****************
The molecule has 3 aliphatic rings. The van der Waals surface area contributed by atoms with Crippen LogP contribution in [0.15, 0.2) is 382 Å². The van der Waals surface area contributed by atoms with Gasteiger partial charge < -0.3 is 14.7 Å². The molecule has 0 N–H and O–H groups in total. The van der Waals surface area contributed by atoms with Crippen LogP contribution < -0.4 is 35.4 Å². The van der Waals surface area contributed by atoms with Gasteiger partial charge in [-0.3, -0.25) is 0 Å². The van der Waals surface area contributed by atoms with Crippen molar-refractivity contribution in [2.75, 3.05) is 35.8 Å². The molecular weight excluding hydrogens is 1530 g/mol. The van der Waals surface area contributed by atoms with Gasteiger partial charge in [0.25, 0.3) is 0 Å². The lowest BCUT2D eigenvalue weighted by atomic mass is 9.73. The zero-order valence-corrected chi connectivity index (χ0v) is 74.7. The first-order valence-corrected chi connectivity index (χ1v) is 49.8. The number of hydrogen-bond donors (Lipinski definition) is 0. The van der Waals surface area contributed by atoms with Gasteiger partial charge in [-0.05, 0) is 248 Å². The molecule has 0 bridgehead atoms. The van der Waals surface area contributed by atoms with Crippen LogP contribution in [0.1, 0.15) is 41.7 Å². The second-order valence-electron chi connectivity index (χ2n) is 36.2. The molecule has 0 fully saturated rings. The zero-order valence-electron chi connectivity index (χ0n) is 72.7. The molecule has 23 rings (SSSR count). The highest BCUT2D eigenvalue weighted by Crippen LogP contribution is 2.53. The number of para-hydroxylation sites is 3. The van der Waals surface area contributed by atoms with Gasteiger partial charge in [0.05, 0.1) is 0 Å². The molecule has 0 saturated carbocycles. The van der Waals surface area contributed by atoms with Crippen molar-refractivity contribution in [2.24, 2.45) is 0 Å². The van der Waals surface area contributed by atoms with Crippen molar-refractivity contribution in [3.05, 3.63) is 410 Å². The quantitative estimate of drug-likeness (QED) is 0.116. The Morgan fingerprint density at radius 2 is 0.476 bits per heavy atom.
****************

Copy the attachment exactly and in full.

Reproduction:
The molecule has 3 aliphatic rings. The van der Waals surface area contributed by atoms with Crippen LogP contribution in [0.15, 0.2) is 382 Å². The van der Waals surface area contributed by atoms with Gasteiger partial charge < -0.3 is 14.7 Å². The molecule has 0 N–H and O–H groups in total. The van der Waals surface area contributed by atoms with Crippen LogP contribution < -0.4 is 35.4 Å². The van der Waals surface area contributed by atoms with Gasteiger partial charge in [-0.3, -0.25) is 0 Å². The van der Waals surface area contributed by atoms with Crippen molar-refractivity contribution in [2.75, 3.05) is 35.8 Å². The molecular weight excluding hydrogens is 1530 g/mol. The van der Waals surface area contributed by atoms with Gasteiger partial charge in [0.25, 0.3) is 0 Å². The lowest BCUT2D eigenvalue weighted by atomic mass is 9.73. The zero-order valence-corrected chi connectivity index (χ0v) is 74.7. The first-order valence-corrected chi connectivity index (χ1v) is 49.8. The number of hydrogen-bond donors (Lipinski definition) is 0. The van der Waals surface area contributed by atoms with Gasteiger partial charge in [-0.05, 0) is 248 Å². The molecule has 0 bridgehead atoms. The van der Waals surface area contributed by atoms with Crippen LogP contribution in [0.1, 0.15) is 41.7 Å². The second-order valence-electron chi connectivity index (χ2n) is 36.2. The molecule has 0 fully saturated rings. The zero-order valence-electron chi connectivity index (χ0n) is 72.7. The molecule has 23 rings (SSSR count). The highest BCUT2D eigenvalue weighted by Crippen LogP contribution is 2.53. The number of para-hydroxylation sites is 3. The van der Waals surface area contributed by atoms with Gasteiger partial charge in [0.05, 0.1) is 0 Å². The molecule has 0 saturated carbocycles. The van der Waals surface area contributed by atoms with Crippen molar-refractivity contribution in [2.24, 2.45) is 0 Å². The van der Waals surface area contributed by atoms with Crippen molar-refractivity contribution in [3.05, 3.63) is 410 Å². The quantitative estimate of drug-likeness (QED) is 0.116. The Morgan fingerprint density at radius 2 is 0.476 bits per heavy atom.